A certain amount of power comes from knowing what your annual lobbying limit is. You may not be the person responsible for completing your public charity’s annual Form 990 —where 501(c)(3) organizations report their lobbying. Yet it can still be useful to know how much your charity is legally allowed to spend on lobbying each year.
To ensure that all 501(h) electing public charities feel empowered by their annual lobbying limit, we are excited to offer this free Lobbying Limit Calculator.
To use the calculator:
- Go to http://bolderadvocacy.org/501h-lobbying-calculator
- Determine the amount of your organization’s “exempt-purpose expenditures”—if you’re thinking, “Gah, what is that?!” Don’t worry, we’ve got the definition right here.
- Plug that amount into Column B and hit the TAB button.
- The calculator will then automatically calculate your charity’s overall lobbying limit, as well as its grassroots lobbying limit.
If you knew how much you could spend on lobbying, do you think you might spend more?
The answer to that question might be yes! Because of the narrow definitions of lobbying under Section 501(h), many (if not most) of the organizations we work with never come close to hitting their annual lobbying limits. If your charity has made the 501(h) election and has carefully tracked its lobbying, it will know just how close it is to its annual lobbying limits throughout the fiscal year.
This knowledge may give your organization the comfort it needs to take on an unexpected legislative opportunity late in the year!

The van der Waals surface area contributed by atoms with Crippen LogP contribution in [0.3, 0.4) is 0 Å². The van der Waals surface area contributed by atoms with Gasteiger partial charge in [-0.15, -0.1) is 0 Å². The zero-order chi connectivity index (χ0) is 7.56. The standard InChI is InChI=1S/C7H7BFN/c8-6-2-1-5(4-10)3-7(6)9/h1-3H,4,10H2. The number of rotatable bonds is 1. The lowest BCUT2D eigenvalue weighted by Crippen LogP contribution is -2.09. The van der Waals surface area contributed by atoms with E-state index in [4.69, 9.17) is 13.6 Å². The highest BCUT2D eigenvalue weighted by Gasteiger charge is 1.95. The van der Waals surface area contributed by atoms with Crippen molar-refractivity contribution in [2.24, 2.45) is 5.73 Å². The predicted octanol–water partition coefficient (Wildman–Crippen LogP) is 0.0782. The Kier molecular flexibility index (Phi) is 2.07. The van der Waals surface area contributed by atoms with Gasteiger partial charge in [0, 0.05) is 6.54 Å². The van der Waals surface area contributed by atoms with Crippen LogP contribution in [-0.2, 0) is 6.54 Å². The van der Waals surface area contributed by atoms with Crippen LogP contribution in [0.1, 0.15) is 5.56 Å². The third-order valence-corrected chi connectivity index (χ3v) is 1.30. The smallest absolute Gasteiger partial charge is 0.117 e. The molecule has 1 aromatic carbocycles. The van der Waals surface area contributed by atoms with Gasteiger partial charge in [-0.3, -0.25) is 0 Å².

One easy step to ensure you use up every lobbying dollar available
If an electing charity knows it hasn’t exceeded its lobbying limit as the end of the fiscal year approaches, the charity can make a grant to another organization—perhaps a sister 501(c)(4) organization—to use for lobbying on behalf of the two organizations’ commonly held goals.
Such a grant would count against the granting charity’s lobbying limits, but a grant like this effectively lets charities spend “use it or lose it” lobbying dollars before they “expire.” We describe this and more in our recordkeeping publication Keeping Track.
Contact us for more information on making grants for lobbying, including to non-charities like 501(c)(4)s.
This article was originally post at Bolder Advocacy, which helps nonprofits use advocacy to achieve their missions.
Melissa Mikesell serves as West Coast Director and Senior Counsel with the Alliance for Justice’s West Coast office. Melissa has particular expertise in advising on California state and local lobbying laws. Prior to joining AFJ, Melissa worked as an attorney in the private sector where she advised more than 200 non-profit organizations, Political Action Committees, Ballot Measure Committees and candidates for federal, state, and local office on compliance with California and federal law governing advocacy and election activities. Melissa holds a J.D. from the University of the Pacific, McGeorge School of Law and a B.A. from California State University, Chico.